My Trip to Copenhagen

Such a beautiful city

Why Copenhagen? Well, one cold weekend in February I suddenly thought, ‘I want to book my next holiday, I want to go to Copenhagen’. Within a couple of hours I had booked flights and found an apartment to stay at.  Everyone kept saying, ‘April?, it’s going to be quite cold’. They were right, it was freezing, with highs of 10ºC. Thankfully I packed a cosy hoodie. I spent quite some time planning where I wanted to go during my stay, and kept adding pins to my Google Map. I definitely learnt from my last trip to New York, where I literally did no planning whatsoever.

Google Pins

I opted to find a place to stay on Airbnb instead of trying to find a hotel because it was so much cheaper. I made sure that it was fairly central, because the last thing you want is to spend half of your trip travelling on public transport from one place to another. I stayed in Vesterbro which was only a 10 minute bus ride from the centre of Copenhagen. The transport system in Copenhagen is fast and efficient. It’s clean and not too noisy either. The majority of tourist sites are within walking distance from each other or you can jump on the metro for a few stops. At the airport I bought a City Pass which allows unlimited travel on buses, metro and trains in the specified zone. It was much simpler to buy a pass because the city is divided into multiple zones and it was far too complicated to work out how many zones I would be travelling between on any given day within the given time validity of the ticket.

View of Copenhagen

Copenhagen is an incredibly expensive city. When explaining this to friends and family I always compare it to the price of a McDonalds haha! A meal basically costs almost double the price compared to back in the UK. I didn’t really do much shopping at all whilst I was out and about. But that didn’t stop me from doing a bit of window shopping. Paid a visit to Magasin which is a huge department store, very similar to a mix of Selfridges and John Lewis in the UK. Other places to visit would be Illum and the surrounding area for a couple of designer shops. One thing I did notice, was that there was distinct lack of tourist shops, where you would find all your mugs, postcards and other trinkets you would never normally need, but handy when you want to buy a little souvenir.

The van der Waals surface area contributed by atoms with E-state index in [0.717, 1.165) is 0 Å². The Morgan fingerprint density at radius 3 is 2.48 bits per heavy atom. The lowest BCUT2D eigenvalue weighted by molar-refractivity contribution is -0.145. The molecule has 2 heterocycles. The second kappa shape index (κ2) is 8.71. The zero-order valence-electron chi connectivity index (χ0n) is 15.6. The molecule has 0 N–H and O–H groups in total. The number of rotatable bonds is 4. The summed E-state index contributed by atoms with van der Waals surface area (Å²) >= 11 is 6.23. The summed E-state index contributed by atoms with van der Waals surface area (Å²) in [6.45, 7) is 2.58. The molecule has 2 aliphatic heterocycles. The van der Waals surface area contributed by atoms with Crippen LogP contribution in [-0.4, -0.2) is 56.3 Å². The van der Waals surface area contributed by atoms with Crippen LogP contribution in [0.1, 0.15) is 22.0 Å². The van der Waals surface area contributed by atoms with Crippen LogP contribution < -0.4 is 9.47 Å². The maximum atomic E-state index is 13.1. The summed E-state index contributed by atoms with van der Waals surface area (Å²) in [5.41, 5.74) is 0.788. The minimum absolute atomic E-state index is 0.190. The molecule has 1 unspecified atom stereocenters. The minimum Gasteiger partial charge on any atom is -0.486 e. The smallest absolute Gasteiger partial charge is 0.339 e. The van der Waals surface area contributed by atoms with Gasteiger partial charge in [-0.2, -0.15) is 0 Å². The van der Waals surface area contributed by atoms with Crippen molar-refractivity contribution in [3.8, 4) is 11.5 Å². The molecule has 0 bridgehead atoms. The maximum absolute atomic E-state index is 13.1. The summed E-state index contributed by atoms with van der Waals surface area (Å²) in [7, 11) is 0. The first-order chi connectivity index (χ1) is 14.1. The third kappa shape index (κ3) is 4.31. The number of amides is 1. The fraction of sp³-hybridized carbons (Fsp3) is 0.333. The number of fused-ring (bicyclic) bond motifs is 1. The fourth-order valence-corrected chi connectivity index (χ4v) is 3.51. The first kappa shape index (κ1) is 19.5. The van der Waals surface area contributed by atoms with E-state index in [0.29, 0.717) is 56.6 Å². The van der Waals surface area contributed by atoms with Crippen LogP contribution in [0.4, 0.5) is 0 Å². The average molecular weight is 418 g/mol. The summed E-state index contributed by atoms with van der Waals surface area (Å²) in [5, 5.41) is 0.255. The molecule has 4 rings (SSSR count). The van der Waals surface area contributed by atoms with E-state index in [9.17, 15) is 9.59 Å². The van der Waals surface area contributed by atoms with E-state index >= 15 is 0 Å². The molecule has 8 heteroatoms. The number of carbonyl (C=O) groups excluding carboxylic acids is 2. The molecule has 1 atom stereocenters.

Places definitely worth paying a visit to are the Danish Design Museum(free for under 26s!), Nyhavn and The Christiansborg Palace Tower where you can see 360° views of Copenhagen, and all the way out to the Baltic Sea. What’s very handy is that if you fancy going to both the Amalienborg Palace and Rosenborg Castle, you can purchase a joint ticket for a cheaper price.

Christianborg Palace Tower

Rosenborg Castle

The Little Mermaid

Designmuseum Denmark

Sankt Peders Bageri is where you can find the best breakfast in town. You can find all sorts of baked goods and sweet treats, including their famous cinnamon snails which are only sold on a Wednesday. I pretty much went almost every day and even took some home with me. After a long morning of walking there is nothing better than to stop off at Torvehallerne Food Market for a quick bite to eat. There is so much choice from homemade pasta to Korean street food. You will definitely find something to satisfy your hunger.  My favourites for dinner were Ramen to Biiru and Sticks ‘n’ Sushi. Both of Asian origin, but what can I say, I was missing home food haha!

Sankt Peders Bageri

Sticks ‘n’ Sushi

I had so much fun on my mini city break and can’t wait to plan my next one. I would 100% recommend travelling during a weekday if you can, because you can avoid the crowds and enjoy the scenery.


Published by

Jodie Chan

A 20 something living and working in London

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